Tuesday, July 26, 2005

A Question of Skin Color

An old committee member of mine once told me, "If you want to read good anthropological topics, just open the newspaper." Today the LA Times is running a Column One article on skin whitening products marketed to the local Asian American community in So Cal.

Whitening products have been a mainstay in Asia for decades, but cosmetics industry officials said they have emerged as a hot seller in the United States only in the last four years. Whitening products now rack up $10 million in sales a year, according to the market research firm Euromonitor.

But their popularity has sparked a debate in the Asian American community about the politics of whitening. Qui and others say the quest for white skin is an Asian tradition. But others — younger, American-born Asians — question whether the obsession with an ivory complexion has more to do with blending into white American culture, or even a subtle prejudice against those with darker skin.

The market research firm says cosmetics companies have taken note of the sensitivity, saying their Asian skin products in America are intended not for "whitening" but for "brightening."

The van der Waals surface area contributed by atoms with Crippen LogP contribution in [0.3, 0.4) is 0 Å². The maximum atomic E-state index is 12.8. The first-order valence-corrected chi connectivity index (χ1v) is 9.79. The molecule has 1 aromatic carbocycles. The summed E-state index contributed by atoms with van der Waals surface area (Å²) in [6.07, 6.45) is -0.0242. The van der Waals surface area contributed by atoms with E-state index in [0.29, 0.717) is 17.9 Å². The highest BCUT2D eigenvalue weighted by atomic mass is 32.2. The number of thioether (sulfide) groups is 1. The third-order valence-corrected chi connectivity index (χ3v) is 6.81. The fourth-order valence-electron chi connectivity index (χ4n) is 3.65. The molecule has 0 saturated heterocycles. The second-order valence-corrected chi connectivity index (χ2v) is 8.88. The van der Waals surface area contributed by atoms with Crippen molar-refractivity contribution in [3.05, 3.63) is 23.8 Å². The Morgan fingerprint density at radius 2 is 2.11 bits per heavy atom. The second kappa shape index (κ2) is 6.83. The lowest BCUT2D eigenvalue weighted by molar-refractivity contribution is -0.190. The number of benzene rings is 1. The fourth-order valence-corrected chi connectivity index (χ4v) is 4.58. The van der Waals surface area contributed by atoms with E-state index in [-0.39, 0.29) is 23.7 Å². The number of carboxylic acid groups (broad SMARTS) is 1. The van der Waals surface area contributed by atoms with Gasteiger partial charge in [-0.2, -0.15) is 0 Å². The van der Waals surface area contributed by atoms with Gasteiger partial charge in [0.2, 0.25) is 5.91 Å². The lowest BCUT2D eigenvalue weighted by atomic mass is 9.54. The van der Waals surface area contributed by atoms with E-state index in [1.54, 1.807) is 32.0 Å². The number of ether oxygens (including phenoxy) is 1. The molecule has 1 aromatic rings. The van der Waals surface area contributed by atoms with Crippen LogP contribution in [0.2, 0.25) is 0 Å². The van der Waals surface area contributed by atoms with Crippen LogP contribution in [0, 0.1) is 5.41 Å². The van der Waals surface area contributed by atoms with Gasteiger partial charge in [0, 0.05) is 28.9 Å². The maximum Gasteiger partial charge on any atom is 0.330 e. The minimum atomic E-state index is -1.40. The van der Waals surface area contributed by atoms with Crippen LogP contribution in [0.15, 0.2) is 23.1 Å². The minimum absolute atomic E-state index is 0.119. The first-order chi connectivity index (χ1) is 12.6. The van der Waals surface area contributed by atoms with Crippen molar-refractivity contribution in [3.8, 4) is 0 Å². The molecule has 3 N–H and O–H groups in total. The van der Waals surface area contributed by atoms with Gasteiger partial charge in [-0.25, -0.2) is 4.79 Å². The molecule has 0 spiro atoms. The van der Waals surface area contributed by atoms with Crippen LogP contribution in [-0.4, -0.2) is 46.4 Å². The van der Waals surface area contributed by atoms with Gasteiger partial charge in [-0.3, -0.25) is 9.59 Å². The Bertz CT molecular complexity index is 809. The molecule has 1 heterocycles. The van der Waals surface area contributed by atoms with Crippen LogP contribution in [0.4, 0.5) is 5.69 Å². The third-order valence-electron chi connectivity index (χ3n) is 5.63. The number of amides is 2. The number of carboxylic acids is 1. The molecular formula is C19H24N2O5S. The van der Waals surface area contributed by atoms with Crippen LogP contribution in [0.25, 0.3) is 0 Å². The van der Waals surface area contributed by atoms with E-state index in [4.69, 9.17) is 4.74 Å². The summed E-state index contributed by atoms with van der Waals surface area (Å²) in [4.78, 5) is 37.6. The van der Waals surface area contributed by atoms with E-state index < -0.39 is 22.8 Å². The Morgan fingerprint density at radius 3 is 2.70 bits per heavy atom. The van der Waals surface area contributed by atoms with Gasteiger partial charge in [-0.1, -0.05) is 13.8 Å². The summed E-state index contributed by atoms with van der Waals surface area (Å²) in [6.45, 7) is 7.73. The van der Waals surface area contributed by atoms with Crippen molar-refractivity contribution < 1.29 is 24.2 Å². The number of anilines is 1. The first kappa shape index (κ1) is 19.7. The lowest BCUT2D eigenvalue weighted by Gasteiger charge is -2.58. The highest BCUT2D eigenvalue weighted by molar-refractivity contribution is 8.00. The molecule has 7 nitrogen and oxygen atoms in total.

"It's not a politically correct term because it seems to imply that looking Caucasian via a white complexion is the desired beauty goal," said Virginia Lee, a Euromonitor analyst.

But it's not just a generational difference in attitude. Skin color and racial classifications have been at the core of anthropological research for well over a century, teasing out cultural constructions of behavior and attitudes that rely on phenotypic markers to "explain" their underlying causes. Take the following exchange between a husban and wife as one such example:

It's OK for American women to be darker, said her husband Lei Sun, a 36-year-old sushi chef. "It's part of the sports thing."

But Lei Sun prefers lighter-skinned Asian women, saying that they embody the traditional ideal known as si si wen wen. He looked to his wife to explain the concept.

"That means when a lady stands there with white skin and is very polite, and when she laughs, she doesn't make a big noise," Qiu said.


Charukesi said...

I am surprised to hear that whitening products hav a market in the US. however, I am not entirely sure if the ultimate aim is to look Caucasian. I am from India where skin whitening is big business - the largest selling brand here is called 'fair and lovely' - cannot get any more descriptive of attitudes!

m. said...

ah. GOOD post. we have a stinker of a problem in india because most of mass medias stereotypes of the "perfect" body, skin colour, eye colour.. you name it - is based on aryan standards. this skin colour business especially, has come to be so loaded - what colour skin a person is (mentally and physically) speaks volumes about their politics!
you run a really interesting blog - do keep writing :)